(More reason to join our coach program and bring EC to your town!)
Most common supply used?
The potty was the most common instrument for elimination.
Do people EC on outings?
While away from home about half usually continued practicing EC.
(Learn how to use EC on outings in my EC While Out and About course!)
In Nuria’s words:
Considering the results of this survey and the review of previous research, it seems highly advisable to inform parents or caregivers of the possibility, the method, and the expected results of early toilet training, so that parents can make an informed choice.
It seems clear that infants are prepared for toilet training at earlier ages than mainstream medicine advocates, that an earlier start does lead to an earlier completion, and that, despite the effort involved, there are potential health benefits for infant toilet training.
Okay! Now that I’ve given you the highlights, here is the full study for your free download. Feel free to share it far and wide.
Also for those of you who are holding a newborn or driving or pushing a stroller, I’ll also share the beginning of the study with the full literature review from Nuria. If you’re not into stats and numbers, you can go ahead and comment below an answer to my question:
Please comment below:
What was the most surprising thing you took away from Nuria’s study? What are you gonna share about?
If you’re not sticking with me, have a lovely day and I’ll see ya next time.
For the rest of you, here is the literature review from the beginning of the study. Since you’ve just been thoroughly informed of all the conclusions of this EC study, marvel in the stark contrast the rest of this info will present. Full citations are found in the linked study.
“Toilet training is usually a challenge for parents all over the world, and difficulties associated with toilet training are a great concern and can cause much stress in families. However there hasn’t been much research regarding this topic in the medical literature, and guidelines about how to achieve this milestone have changed over the years, from rigid habit training approaches that even included coercive methods to the so-called child-centered approach described by Brazelton(1)1 in 1962 that has greatly influenced the current guidelines(2). In Brazelton’s study, parents of 1170 children were instructed to start toilet training when their child was 18 months or older, introducing a potty chair, showing the child what it was for and encouraging him to use it, and of course praising his or her success. The average age for day continence was 28.5 months, and 33.3 months including night-time. Urine and bowel continence were usually achieved simultaneously.
An earlier observational study(3) followed a cohort of 992 children born in Baltimore (USA) in 1952. This study, prior to the widespread commercialization of disposable diapers in the late 50’s, aimed to determine the age of bladder control during the day and at night. It must be stressed that children were categorized as having become dry after a month of having one accident at most, therefore using a strict definition of dryness. Although the authors don’t specify the age when training was started or the method parents used, day-time dryness was reached just before 2 years of age in 50% of children and night-time dryness just over 2 years of age, showing earlier achievement of this milestone than Brazelton had observed.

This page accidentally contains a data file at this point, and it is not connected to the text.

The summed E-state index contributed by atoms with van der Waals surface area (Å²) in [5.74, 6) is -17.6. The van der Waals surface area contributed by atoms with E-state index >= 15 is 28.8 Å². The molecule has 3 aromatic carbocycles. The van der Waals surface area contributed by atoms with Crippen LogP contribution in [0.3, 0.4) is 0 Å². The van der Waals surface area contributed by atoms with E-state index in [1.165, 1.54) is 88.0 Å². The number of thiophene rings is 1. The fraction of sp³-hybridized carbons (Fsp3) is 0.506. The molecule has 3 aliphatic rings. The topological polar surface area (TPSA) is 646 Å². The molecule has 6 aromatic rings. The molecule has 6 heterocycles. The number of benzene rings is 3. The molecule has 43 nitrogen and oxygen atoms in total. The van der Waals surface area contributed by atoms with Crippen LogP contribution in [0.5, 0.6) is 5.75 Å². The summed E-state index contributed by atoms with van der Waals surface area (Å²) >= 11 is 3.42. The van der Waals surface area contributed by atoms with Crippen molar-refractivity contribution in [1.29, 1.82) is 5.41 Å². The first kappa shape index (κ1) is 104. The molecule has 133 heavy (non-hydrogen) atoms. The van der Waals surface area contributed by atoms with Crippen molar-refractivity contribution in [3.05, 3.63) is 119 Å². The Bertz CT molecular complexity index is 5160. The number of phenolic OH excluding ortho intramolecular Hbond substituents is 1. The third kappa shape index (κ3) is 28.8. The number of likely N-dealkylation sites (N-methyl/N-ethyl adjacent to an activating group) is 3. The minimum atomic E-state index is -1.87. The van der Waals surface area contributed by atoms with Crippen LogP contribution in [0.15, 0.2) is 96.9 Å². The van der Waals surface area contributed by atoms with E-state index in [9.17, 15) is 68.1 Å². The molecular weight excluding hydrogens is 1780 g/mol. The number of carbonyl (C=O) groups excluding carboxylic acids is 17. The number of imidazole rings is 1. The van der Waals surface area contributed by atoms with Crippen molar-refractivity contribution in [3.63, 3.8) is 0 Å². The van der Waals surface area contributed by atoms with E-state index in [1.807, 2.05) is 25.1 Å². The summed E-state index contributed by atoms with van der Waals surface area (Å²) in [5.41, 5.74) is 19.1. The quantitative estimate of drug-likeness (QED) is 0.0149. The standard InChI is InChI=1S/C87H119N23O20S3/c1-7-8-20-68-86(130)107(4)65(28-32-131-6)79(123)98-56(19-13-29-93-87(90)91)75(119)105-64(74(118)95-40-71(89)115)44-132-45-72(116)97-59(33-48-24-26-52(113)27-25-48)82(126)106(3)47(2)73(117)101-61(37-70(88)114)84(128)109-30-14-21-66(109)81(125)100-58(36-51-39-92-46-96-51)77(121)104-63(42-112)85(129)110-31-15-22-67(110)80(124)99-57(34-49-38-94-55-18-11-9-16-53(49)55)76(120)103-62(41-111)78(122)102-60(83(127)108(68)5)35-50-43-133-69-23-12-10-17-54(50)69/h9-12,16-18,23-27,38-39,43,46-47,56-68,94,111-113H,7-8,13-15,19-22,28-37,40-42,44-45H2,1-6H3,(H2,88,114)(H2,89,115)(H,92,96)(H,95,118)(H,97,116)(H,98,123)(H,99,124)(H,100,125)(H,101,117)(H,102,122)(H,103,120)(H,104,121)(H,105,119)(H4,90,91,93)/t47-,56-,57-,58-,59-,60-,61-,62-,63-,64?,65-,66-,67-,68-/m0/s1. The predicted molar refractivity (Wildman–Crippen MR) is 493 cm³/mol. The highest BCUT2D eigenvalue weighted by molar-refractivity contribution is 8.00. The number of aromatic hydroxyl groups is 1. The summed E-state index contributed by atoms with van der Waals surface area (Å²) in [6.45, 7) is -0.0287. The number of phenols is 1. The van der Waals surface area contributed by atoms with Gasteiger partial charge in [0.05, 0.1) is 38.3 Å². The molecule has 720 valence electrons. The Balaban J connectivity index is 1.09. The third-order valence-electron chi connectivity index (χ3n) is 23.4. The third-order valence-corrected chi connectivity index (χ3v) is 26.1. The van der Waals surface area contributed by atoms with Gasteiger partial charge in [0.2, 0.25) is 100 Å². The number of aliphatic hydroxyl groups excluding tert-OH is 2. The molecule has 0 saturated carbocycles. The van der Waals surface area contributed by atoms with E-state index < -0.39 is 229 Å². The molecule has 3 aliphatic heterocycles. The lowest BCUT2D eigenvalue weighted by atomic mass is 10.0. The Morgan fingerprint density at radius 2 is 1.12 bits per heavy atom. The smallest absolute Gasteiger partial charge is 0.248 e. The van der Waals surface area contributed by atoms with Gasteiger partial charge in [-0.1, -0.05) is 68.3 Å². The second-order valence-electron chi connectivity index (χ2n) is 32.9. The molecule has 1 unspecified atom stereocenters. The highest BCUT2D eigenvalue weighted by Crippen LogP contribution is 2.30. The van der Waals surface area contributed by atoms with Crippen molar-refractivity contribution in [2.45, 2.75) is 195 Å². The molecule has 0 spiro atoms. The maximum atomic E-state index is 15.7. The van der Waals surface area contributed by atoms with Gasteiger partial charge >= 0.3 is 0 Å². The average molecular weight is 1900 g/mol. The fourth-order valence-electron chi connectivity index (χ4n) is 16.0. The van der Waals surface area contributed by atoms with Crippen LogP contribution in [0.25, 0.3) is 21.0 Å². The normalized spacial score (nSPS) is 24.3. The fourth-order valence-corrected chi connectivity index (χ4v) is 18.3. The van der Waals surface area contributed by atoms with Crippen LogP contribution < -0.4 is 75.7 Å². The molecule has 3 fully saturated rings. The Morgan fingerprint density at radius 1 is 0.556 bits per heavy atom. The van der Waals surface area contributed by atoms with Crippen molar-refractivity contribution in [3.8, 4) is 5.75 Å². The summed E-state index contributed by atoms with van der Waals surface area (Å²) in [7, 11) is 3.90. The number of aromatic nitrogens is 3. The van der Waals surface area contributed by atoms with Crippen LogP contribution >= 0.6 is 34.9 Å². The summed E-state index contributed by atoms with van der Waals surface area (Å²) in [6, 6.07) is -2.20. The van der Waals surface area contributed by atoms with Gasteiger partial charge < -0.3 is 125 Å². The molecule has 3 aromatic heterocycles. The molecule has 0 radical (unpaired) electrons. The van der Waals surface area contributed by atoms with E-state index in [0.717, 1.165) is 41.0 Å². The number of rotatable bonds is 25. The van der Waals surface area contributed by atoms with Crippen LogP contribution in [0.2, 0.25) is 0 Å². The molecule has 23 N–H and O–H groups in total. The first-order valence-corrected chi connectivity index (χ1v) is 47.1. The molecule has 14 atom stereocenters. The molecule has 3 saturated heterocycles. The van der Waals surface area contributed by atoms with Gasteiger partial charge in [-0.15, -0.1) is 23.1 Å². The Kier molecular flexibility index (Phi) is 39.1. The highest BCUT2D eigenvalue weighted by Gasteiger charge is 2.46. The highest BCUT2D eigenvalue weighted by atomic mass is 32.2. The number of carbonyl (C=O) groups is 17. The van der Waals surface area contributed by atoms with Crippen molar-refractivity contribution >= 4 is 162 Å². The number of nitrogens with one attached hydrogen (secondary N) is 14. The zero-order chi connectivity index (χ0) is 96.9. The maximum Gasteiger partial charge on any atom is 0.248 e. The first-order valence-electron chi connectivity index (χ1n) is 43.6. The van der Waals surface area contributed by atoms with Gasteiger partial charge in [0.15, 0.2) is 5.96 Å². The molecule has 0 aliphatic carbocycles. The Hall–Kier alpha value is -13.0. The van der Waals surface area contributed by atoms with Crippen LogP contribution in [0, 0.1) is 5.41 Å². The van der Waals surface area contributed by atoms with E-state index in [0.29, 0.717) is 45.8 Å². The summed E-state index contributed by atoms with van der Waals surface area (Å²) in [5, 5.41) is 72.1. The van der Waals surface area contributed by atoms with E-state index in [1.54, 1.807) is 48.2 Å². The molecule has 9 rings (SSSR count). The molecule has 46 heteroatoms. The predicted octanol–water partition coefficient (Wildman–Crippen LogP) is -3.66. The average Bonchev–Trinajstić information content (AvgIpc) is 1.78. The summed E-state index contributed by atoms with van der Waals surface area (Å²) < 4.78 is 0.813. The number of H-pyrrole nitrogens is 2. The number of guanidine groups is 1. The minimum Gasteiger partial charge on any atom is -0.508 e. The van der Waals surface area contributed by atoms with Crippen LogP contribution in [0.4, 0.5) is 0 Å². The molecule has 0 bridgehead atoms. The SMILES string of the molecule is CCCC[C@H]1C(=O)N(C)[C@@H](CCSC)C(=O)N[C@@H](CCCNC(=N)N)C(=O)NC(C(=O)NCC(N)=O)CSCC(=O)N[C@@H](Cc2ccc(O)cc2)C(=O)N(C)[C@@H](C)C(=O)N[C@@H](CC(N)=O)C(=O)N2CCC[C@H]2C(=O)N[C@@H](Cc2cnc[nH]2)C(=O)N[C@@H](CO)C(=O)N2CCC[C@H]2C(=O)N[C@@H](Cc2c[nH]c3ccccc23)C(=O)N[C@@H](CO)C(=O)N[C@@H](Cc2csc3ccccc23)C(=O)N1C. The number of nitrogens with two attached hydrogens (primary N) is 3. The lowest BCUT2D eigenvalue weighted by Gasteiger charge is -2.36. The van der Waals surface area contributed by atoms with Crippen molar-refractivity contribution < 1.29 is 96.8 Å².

There are also descriptions in the literature of cultures in which mothers learn to identify their baby’s need to void or defecate, provide an appropriate position in a certain location and cue the baby with a certain sound so that the child doesn’t wet or soil him or herself. Dryness is achieved as early as 6 months old(4)(5).
It has been shown that toilet training changes the physiological functions involved in bladder response (increasing the bladder capacity, improving the coordination between the bladder and its sphincter and emptying the bladder completely), and that from birth bladder emptying is not an automatic function without the influence of the brain. In a study comparing healthy Vietnamese (where toilet training is started in infancy and diapers are infrequently used) and Swedish children(6), the authors observed that early potty training of Vietnamese children led to complete bladder emptying by 9 months of age, while Swedish children did not show complete emptying until the age of 36 months (when they were toilet trained). By the age of 24 months, 98% of Vietnamese children had achieved bladder control independent of support from an adult, while by the age of 36 months, only 55% of Swedish children had reached this milestone.